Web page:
John S. Chase–The Chase Residence (Hardcover)
The low-slung brick home that architect John Saunders Chase completed for his own family in 1959 was Houston’s first modernist house with a true interior courtyard, a form with which other progressive architects were only starting to experiment. It was equally radical that he built it at all. When Chase graduated from The University of Texas School of Architecture in 1952—the first African American to do so—no Houston architecture firm would hire him. Chase petitioned the state for special permission to take the licensing exam, becoming the first African American registered as an architect in Texas. By 1959, he ran his own thriving firm and had established a position of remarkable influence in Houston’s social, political, and economic life. The Chase Residence, in both its original version and after a fundamental alteration undertaken in 1968, is a testament to Chase’s accomplishments.
Beautifully illustrated, John S. Chase—The Chase Residence examines how the architecture of this seminal but little-known house frames the life lived within it. It places the house in the larger context of Chase’s architectural career and his times. The book is also intended for readers broadly interested in the relationship between American architecture and society.
About the Author
David Heymann, FAIA, is the Harwell Hamilton Harris Regents Professor at The University of Texas at Austin. His work examines the complex relationships of constructions and landscapes. Heymann is a contributing writer for Places Journal and author of My Beautiful City Austin. Design honors for his architectural work include selection for Emerging Voices by the Architecture League of New York.
Stephen Fox is an architectural historian, lecturer at the Rice University School of Architecture and the University of Houston’s Gerald D. Hines College of Architecture, and Fellow of the Anchorage Foundation of Texas. His work focuses on architecture of the nineteenth and twentieth centuries, especially in Houston and Texas. Fox examines the ways that architecture engages such social constructs as class identity, cultural distinction, and regional differentiation. He is the author of the AIA Houston Architectural Guide and The Country Houses of John F. Staub.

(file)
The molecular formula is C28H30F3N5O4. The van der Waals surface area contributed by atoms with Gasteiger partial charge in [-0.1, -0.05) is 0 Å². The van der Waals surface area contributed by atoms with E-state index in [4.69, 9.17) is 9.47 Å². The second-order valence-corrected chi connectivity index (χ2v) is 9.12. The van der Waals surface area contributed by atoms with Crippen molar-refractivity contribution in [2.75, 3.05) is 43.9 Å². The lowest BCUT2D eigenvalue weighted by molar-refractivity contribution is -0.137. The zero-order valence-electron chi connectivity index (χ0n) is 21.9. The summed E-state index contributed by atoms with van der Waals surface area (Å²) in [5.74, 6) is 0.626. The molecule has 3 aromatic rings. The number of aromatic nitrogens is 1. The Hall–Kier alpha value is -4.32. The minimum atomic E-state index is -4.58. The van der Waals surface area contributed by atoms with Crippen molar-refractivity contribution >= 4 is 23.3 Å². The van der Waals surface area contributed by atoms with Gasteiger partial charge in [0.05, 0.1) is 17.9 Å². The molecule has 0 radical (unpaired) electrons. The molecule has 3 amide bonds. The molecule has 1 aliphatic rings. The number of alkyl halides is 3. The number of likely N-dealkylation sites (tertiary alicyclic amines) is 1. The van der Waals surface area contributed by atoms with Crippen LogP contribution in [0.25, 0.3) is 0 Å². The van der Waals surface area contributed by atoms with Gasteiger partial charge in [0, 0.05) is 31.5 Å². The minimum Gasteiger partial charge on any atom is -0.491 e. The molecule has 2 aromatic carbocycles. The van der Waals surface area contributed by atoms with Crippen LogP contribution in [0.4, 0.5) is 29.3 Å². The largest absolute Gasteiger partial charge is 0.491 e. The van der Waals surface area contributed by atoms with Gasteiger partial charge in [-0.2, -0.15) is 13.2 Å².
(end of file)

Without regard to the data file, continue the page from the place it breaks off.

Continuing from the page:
John S. Chase—The Chase Residence takes a magnifying glass to Chase’s trailblazing career, providing context to the history of Black architecture in the American South.
What makes John S. Chase—The Chase Residence so unique is its unprecedented look beyond the checklist of firsts, as [David] Heymann and historian Stephen Fox shed much needed light on Chase’s actual work as an architect. They do this by offering a thoroughly detailed ode to Chase’s most personal project: his dream home.
With detailed new drawings, candid family photos, and personal anecdotes based on interviews with Chase’s wife, Drucie, and other relatives, Heymann traces how the iterations of the home reveal the architect’s growth as a designer and community leader, as well as his evolving aesthetic, which, earlier in Chase’s career, tended toward Mies, then later skewed Wright. Fox, an architectural historian, frames Chase’s work in the broader historic and cultural context of the time.
— Architectural Record
[John S. Chase—The Chase Residence] demystifies how Chase fashioned a space to fit his family—and simultaneously fixed his place in architectural history.
— Texas Observer
A slender, handsome book.
— Austin American Statesman
[John S. Chase—The Chase Residence] paints a wonderful picture of his career. The anecdotes that fill this book provide insight into the architect’s life and place him alongside his contemporaries...I appreciate the step that the authors took with this book. It is important that people use their platforms to tell as much of the truth as can be uttered. There are too few stories of the successes of people of color in white-dominated arenas. The telling of these stories can help change tokens to trailblazers. Historical truth can aid in fostering a more diverse and representative tomorrow in architecture. This book is a fine step in the right direction. It is to be hoped that, as time passes, we’ll see more and more of these accounts, told by a variety of writers from different backgrounds.
— Texas Architect
[John S. Chase—The Chase Residence] has reignited an interest in the architect’s legacy and in how he embraced Modernism, a movement that rejected ostentatious flourishes in favor of function and utility. It makes the case that the home Chase designed for his family on Oakdale Street, a quiet cul-de-sac in Houston’s Riverside Terrace, embodied those ideals and significantly affected the city’s political and architectural history.
— Texas Monthly